Gothic Valley near Crested Butte, Colorado:
Note: All pictures are in Gothic Valley. Click any of the pictures to see a larger image and more information.
Gothic Valley is just north of Crested Butte, Colorado. Get there by driving from the town of Crested Butte to Mount Crested Butte where the ski area is located. Follow the road through Mt Crested Butte and out the north end of town, to Gothic, where the University of Colorado Science Camp is located. Keep going another 1/2 mile or so and you are in Gothic Valley. While you are in Crested Butte I recommend that you stop in one of the several book stores on Elk Street, the main drag, and pick up a copy of the Aspen, Crested Butte, Gunnison Recreation Topo Map. This is a water-proof map of the whole area that is quite good. The maze of back roads and trails in the area can get quite confusing. A good place for dinner in Crested Butte is Slogar's where they serve family dinners of fried chicken. It's kind of an upscale place with down-home food at reasonable prices. People come from all over to eat here.
I suspect Gothic Valley isn't the official name for this beautiful valley surrrounded by towering Rocky Mountain Peaks. However it is in the shadow of Gothic Mountain, near the town of Gothic and Gothic Road runs through it so most people call it Gothic Valley. At any rate it's a great place to spend the weekend. There is a campground in the valley but it is very small and I wouldn't count on finding a place to camp. There are various spots in the upper part of the valley that are not official campgrounds but they are signed as OK to camp in. These spots get more plentiful as you go up the valley. There used to be another campground a couple miles beyond Schofield Pass which is a few miles further along Gothic Road; I think it's still there. If you are going on a weekend, I would get there as soon as possibly if you want to find a place to camp. Be aware that there is often a snow drift that closes Gothic Road about mid way up the valley until the middle of July or so. There is also a peaceful picnic area on the right about half way up the valley that is a great place for lunch. Gothic Valley can be a busy place in mid summer and the main road can get a bit dusty but there are a such a multitude of trails and side roads to get away from the hoardes that it turns out to be a great spot. The terrific scenery especially makes it worth the trouble.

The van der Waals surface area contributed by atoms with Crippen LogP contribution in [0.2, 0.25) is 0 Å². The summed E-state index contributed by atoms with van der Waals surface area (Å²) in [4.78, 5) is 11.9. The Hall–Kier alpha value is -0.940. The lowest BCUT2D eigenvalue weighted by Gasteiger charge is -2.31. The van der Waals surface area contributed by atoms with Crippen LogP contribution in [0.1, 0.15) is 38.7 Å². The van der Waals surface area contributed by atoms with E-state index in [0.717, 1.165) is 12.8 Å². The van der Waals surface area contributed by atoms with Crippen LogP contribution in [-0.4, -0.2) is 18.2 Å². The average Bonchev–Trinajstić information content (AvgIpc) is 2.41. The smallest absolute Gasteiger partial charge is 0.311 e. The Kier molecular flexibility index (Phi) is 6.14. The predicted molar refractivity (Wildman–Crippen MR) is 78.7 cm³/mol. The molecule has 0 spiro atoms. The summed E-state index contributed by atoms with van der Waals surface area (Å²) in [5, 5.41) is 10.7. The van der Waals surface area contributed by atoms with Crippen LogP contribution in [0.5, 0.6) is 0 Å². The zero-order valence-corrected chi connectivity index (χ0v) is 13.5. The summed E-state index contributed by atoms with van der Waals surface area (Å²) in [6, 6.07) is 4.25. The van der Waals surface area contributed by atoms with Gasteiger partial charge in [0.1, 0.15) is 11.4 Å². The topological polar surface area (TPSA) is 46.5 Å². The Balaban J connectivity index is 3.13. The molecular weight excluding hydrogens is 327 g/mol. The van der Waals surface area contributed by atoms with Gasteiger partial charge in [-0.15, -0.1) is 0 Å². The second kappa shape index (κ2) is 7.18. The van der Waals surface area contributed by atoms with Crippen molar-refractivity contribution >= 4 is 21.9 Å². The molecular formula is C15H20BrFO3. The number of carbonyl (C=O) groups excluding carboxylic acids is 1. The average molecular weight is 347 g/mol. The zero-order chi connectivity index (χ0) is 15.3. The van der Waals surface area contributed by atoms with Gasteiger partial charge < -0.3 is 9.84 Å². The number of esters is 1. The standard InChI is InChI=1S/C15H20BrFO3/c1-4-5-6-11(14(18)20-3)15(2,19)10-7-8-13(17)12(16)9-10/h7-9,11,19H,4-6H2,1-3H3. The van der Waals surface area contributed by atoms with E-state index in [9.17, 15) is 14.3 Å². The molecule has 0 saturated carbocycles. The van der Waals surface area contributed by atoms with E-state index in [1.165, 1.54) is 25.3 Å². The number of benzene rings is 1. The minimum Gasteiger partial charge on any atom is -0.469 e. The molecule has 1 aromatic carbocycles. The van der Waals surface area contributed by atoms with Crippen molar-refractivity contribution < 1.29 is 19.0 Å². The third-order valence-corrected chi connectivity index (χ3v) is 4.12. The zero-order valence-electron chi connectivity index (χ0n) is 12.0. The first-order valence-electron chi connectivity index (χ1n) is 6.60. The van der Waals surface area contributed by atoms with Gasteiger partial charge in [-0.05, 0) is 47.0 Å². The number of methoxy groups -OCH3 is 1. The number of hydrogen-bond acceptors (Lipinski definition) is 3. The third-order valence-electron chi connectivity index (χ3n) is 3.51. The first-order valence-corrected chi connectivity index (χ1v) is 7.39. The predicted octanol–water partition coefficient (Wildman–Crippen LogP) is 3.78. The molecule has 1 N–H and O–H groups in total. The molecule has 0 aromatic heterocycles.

Except for the snow drift, Gothic valley is a good place to go in June when much of the rest of the high Rockies are inaccessible. In early June there are usually lots of Glacier Lilies, especially at the far end of the valley. Later on in July there are Columbines, Lupine, Alpine Dasies, Paintbrush, Fireweed, Showy Daises and many other wildflowers.
The Copper Lakes trail goes off of the main road just a half mile or so into the valley. The mile long hike up to Judd falls is a very plesant hike up through meadows that are often brimming with wildflowers. Probably mid July or maybe a little earlier is the best time for this hike.
Near the campground, there is a road off to the right that goes up to Rustler Gulch, a higher basin that is quite good for wildflowers in July. It is full of Columbine and Paintbrush and all sorts of great wildflowers that I haven't figured out the names for yet. If you don't have 4 wheel drive, stop and park at the point the Rustler's Gulch road crosses the creek. You should have a 4WD vehicle for this road beyond the creek. There is about a mile of steep uphill from the creek to the point where you leave the road and enter Rustler Gulch at a locked, yellow, metal gate. Park at the gate; the trail up into Rustler Gulch begins there. Be prepared for a bit of creek hopping and primitive log crossings in the early part of the year. I found the columbines on the left in rustler Gulch and the Glacier Lilies below in Gothic Valley.
If you continue up the Gothic Valley road there are all sorts of possibilities ahead. The drive up to Emerald Lake can be gorgeous if you have hit the wildflower peak. This peak usually happens in mid July; you can usually see Columbine, Alpine Daises, Fireweed, Showy Daises and all kinds of other great flowers, many more than I know the names of. Drive past Emerald Lake up to Schofield Pass. Near the top of the pass a road heads off to the left to Paradise Divide and Paradise Basin where there are often fields of flowers. Or go straight ahead, over Schofield Pass (the road is not difficult and you should be fine in a passenger car, even though an SUV does feel a little more secure) and down the other side. In a couple of miles or so you will come to creek crossing. This is the East Fork of the Crystal River. Immediately after this crossing there is a turnoff to the right into a campground. This is the beginning of the West Maroon Pass Trail. This is one of the best wildflower hikes in Colorado with Columbine, Paintbrush, Alpine Sunflowers and hundreds of other wonderful wildflowers covering the mountain sides. You can hike up to the top of West Maroon Pass or you can go all the way over the Elk Mountains to the Maroon Bells near Aspen. It's about four miles to the top of the pass with an elevation gain of almost 2500 feet. It's a tough hike at high elevations so be prepared.
If you are interested, I have a section in my website devoted to the Crested Butte area where you can see a lot more pictures of the Gothic Valley.
Have a good time. I'd enjoy any feedback you care to send to me. Email me.